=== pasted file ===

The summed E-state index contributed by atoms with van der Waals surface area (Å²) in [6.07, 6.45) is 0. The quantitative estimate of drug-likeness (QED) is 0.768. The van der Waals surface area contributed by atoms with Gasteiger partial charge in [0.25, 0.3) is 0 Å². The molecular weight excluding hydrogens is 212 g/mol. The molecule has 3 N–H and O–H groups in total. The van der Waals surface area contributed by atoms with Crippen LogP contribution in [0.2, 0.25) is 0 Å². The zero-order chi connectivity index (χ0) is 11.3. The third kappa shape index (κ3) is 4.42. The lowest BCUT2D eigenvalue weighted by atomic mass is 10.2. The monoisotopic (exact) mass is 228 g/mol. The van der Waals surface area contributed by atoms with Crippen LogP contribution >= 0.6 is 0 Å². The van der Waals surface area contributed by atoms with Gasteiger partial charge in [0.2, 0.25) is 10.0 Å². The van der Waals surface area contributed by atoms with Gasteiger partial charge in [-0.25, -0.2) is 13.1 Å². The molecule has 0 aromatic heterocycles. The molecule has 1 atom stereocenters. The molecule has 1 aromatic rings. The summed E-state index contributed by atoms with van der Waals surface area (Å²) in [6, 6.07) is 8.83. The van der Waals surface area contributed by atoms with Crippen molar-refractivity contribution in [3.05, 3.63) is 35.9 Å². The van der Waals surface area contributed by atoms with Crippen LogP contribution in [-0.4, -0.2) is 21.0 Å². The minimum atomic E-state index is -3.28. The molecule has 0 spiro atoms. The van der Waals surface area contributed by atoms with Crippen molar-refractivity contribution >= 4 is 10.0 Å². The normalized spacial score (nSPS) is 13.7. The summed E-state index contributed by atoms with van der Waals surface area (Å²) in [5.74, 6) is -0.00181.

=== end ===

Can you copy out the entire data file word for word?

The summed E-state index contributed by atoms with van der Waals surface area (Å²) in [6.07, 6.45) is 0. The quantitative estimate of drug-likeness (QED) is 0.768. The van der Waals surface area contributed by atoms with Gasteiger partial charge in [0.25, 0.3) is 0 Å². The molecular weight excluding hydrogens is 212 g/mol. The molecule has 3 N–H and O–H groups in total. The van der Waals surface area contributed by atoms with Crippen LogP contribution in [0.2, 0.25) is 0 Å². The zero-order chi connectivity index (χ0) is 11.3. The third kappa shape index (κ3) is 4.42. The lowest BCUT2D eigenvalue weighted by atomic mass is 10.2. The monoisotopic (exact) mass is 228 g/mol. The van der Waals surface area contributed by atoms with Crippen LogP contribution >= 0.6 is 0 Å². The van der Waals surface area contributed by atoms with Gasteiger partial charge in [0.2, 0.25) is 10.0 Å². The van der Waals surface area contributed by atoms with Gasteiger partial charge in [-0.25, -0.2) is 13.1 Å². The molecule has 0 aromatic heterocycles. The molecule has 1 atom stereocenters. The molecule has 1 aromatic rings. The summed E-state index contributed by atoms with van der Waals surface area (Å²) in [6, 6.07) is 8.83. The van der Waals surface area contributed by atoms with Crippen molar-refractivity contribution in [3.05, 3.63) is 35.9 Å². The van der Waals surface area contributed by atoms with Crippen LogP contribution in [-0.4, -0.2) is 21.0 Å². The minimum atomic E-state index is -3.28. The molecule has 0 spiro atoms. The van der Waals surface area contributed by atoms with Crippen molar-refractivity contribution >= 4 is 10.0 Å². The normalized spacial score (nSPS) is 13.7. The summed E-state index contributed by atoms with van der Waals surface area (Å²) in [5.74, 6) is -0.00181.